The sustainability successes continue for Ecotourism Australia’s first ECO certified destination, the Douglas Shire, who have just taken home the Communities and Culture Award at the Sustainable Destination Awards in Europe. 

The accolade, which was announced overnight, recognises the Port Douglas and Daintree destination’s efforts in celebrating Indigenous experiences and creating local jobs through the Mossman Gorge Centre, an Ecotourism and Respecting our Culture certified business. 

Tara Bennett, CEO of Tourism Port Douglas Daintree, said of the award: “We are delighted to see our destination celebrated on the global stage for its impressive achievements in sustainable tourism through collaboration and cultural sensitivity, as demonstrated by the Mossman Gorge Centre.

“I am very proud of the commitment that our private sector and local government make to sustainable tourism and I hope it inspires other destinations.”

Ecotourism Australia CEO Rod Hillman said, “Douglas Shire thoroughly deserves this international recognition of its sustainability efforts in an extremely competitive environment.”

The Sustainable Destination Awards, usually announced at ITB Berlin — the world’s largest travel trade show — are decided upon by a jury representing 12 international organisations. 

The awards are dedicated to recognising innovation and good practices in tourism management by islands, towns, regions and whole countries.

Awards categories include Nature, Communities and Culture, Best of Africa, Best of the Americas, Best of Asia-Pacific and Best of Europe. The flagship award is the ITB Earth Award, recognising global leadership in combatting climate change and environmental degradation.

Douglas Shire was awarded ECO Destination certification at the 2019 Global Eco Conference in Cairns, becoming the world’s first destination certified through this certification program.


For questions and comments, please contact Lina Cronin – Communications Manager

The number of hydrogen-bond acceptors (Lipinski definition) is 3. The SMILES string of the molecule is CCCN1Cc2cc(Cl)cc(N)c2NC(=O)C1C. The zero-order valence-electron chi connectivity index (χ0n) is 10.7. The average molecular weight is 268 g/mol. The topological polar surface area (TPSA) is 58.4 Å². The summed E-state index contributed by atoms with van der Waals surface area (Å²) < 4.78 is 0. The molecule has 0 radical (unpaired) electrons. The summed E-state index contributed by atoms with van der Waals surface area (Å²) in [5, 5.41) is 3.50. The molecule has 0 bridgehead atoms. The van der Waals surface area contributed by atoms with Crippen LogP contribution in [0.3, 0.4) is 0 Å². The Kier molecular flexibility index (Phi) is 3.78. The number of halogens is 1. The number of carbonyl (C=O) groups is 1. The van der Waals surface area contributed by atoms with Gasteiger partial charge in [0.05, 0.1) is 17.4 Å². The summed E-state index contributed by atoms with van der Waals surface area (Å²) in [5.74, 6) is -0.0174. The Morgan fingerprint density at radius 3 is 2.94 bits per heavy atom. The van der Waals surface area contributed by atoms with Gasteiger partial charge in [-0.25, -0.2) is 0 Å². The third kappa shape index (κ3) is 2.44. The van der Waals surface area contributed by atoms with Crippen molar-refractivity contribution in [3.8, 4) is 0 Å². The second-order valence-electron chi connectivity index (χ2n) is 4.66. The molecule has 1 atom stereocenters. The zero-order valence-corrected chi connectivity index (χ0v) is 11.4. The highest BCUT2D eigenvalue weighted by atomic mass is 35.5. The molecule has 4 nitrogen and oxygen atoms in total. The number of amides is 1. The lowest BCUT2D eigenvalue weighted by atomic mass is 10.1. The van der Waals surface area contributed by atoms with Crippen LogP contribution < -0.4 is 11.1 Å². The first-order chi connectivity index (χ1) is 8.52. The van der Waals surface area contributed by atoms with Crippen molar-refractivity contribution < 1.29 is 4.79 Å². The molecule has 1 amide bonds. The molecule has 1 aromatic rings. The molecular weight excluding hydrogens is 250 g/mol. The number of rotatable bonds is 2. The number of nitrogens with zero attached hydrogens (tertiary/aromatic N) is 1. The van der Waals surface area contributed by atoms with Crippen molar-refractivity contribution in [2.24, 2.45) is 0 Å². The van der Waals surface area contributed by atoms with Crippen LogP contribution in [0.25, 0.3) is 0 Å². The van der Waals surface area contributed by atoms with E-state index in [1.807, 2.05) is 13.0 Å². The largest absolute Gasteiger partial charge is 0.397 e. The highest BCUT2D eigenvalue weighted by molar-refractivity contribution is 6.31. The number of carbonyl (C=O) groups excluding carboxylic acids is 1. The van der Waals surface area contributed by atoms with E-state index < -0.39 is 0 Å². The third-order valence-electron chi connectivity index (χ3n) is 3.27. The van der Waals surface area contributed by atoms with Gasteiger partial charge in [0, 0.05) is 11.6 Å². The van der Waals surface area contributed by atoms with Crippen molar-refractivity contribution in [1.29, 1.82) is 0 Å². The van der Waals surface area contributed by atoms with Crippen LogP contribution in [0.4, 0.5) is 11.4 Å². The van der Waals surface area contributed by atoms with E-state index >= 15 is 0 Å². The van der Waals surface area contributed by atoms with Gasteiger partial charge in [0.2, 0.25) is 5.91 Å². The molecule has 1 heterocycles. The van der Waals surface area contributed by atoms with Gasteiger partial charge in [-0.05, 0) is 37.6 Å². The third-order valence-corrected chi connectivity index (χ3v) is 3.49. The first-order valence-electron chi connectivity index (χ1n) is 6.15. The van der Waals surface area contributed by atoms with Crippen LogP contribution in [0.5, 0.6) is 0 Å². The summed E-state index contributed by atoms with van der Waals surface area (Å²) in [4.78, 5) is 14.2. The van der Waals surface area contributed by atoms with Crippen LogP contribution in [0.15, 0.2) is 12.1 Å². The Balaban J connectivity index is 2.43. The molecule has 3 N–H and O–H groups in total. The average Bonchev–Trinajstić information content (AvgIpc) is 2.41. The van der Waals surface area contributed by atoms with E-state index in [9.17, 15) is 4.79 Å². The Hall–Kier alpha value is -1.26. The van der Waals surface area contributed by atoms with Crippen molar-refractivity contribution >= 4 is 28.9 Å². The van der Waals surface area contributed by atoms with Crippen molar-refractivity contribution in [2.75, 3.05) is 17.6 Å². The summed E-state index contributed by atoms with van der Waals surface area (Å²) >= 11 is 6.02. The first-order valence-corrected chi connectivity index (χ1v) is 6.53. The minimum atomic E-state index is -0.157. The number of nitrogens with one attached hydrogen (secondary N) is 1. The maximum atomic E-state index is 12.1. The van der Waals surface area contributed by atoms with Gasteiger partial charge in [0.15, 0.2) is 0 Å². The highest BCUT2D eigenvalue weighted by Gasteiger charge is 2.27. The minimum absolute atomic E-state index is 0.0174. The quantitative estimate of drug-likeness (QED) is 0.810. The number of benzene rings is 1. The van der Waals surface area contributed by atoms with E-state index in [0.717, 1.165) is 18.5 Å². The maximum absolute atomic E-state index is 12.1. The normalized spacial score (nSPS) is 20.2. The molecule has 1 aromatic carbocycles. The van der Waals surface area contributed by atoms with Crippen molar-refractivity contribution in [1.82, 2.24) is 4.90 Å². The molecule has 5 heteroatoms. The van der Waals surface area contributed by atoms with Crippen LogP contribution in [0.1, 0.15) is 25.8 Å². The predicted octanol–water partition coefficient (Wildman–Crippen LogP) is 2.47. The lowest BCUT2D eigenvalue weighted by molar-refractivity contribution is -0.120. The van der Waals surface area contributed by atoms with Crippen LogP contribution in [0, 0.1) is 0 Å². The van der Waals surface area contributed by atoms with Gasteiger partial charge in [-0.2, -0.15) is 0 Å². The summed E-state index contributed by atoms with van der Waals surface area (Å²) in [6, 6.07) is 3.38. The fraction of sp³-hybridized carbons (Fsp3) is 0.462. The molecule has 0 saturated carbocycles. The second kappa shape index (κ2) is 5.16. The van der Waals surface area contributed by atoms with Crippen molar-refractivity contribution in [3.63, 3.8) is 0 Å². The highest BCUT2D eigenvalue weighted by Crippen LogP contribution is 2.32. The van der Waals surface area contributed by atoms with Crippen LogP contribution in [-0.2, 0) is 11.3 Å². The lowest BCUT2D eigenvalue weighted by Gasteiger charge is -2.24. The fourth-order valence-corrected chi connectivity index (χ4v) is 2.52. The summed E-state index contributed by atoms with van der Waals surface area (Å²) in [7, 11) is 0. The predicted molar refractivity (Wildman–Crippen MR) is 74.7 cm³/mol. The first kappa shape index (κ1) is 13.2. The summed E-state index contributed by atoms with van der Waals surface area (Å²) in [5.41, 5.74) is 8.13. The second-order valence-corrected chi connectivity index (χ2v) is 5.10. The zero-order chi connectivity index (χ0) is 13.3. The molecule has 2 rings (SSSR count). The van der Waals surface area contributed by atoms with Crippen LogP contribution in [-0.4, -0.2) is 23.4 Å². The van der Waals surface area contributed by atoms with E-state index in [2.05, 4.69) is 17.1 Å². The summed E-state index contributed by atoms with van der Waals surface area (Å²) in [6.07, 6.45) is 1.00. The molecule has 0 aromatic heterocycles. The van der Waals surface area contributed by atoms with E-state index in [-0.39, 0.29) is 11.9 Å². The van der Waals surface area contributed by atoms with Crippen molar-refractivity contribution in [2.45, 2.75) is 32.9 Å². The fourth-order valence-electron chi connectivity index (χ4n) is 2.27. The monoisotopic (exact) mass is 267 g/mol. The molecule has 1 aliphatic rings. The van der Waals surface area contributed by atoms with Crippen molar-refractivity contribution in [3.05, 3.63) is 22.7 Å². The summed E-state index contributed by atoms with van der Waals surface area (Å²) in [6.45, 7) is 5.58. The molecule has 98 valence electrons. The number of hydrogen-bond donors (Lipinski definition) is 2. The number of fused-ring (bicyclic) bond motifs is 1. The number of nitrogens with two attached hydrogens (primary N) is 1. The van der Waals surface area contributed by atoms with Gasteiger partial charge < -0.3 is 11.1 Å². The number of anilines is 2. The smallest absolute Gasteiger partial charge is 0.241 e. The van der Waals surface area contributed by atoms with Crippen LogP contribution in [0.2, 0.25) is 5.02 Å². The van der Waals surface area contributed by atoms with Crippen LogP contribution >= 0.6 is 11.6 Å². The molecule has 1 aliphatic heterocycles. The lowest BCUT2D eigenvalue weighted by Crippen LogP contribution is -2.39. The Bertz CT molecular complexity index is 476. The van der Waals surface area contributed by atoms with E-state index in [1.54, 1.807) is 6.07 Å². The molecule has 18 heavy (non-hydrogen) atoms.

[email protected]; 07 3256 6422


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How a South Australian adventure tour company is offsetting their carbon in the local community

From 2016 to 2019, Calypso Star Charters, in South Australia’s Port Lincoln, was a carbon neutral tourism business. But when their carbon auditing and offsetting provider stopped offering carbon offset services in mid-2019, the company knew it was time to think outside the box.

With a clear personal investment in the local community – Calypso Star Charters is a family-run business – the idea arose to start a local environment fund. This fund would provide an opportunity for the company to invest the same amount as was previously put towards carbon offsetting schemes, many of them overseas, into local community projects instead.

“We didn’t know what to do, initially,” explained part-owner/operator Andrew Wright. “But then we thought, why aren’t we spending the money locally?”

From September 2019, the Calypso Star Charters Local Environment Fund has been receiving funds equal to the cost of former offsets (emissions are audited regularly, and the funds adjusted annually) and distribution has begun to local groups and projects that can demonstrate tangible environmental benefits.

Coast Care Group school project 2

Photo credit: Calypso Star Charters

One such project has been working with the local Lake Wangary Primary School and the Lower Eyre Coast Care Association to assist in revegetating Greenly Beach, 60km west of Port Lincoln. What began as a tree propagation day involving year 5, 6 and 7 students in 2019 will continue as a tree planting day in 2020, in line with World Environment Day.

Andrew said it’s been great seeing the younger generation actively engaged in environmental management programs and being able to pass on the importance of caring for nature.

A second project already completed thanks to the new fund is the installation of LED lighting at Port Lincoln’s local gymnastics club.

“My kids go to the club and I kept thinking – do these guys know how much money they could be saving if they switched to LED?” Andrew said. With the support of the South Australian RESS (Retailer Energy Efficient Scheme) and a $3,114 donation from the Calypso Star Charters Local Environment Fund, the change was made possible and it’s now anticipated the club could reduce its energy running costs for lighting by about 60%.

“That will save them about $4,000 a year,” Andrew explained.

Port Lincoln gym lights 1

Photo credit: Calypso Star Charters

So, what else is on the agenda for the Local Environment Fund?

Andrew told us that the it’s the newest project on the agenda that he’s most excited about: a composting solution that involves a former concrete mixer, a friend with a gardening business and leftover bait that previously got sent to landfill.

What will happen to the compost?

“Not sure yet – we’ll most likely sell it for beer money!” Andrew laughs.

One thing’s for sure – new ideas keep emerging from Calypso Star Charters, and with so many benefits flowing back into the local community, that’s definitely something we can all toast to.


For more news and updates on the Calypso Star Charters Local Environment Fund, visit the website.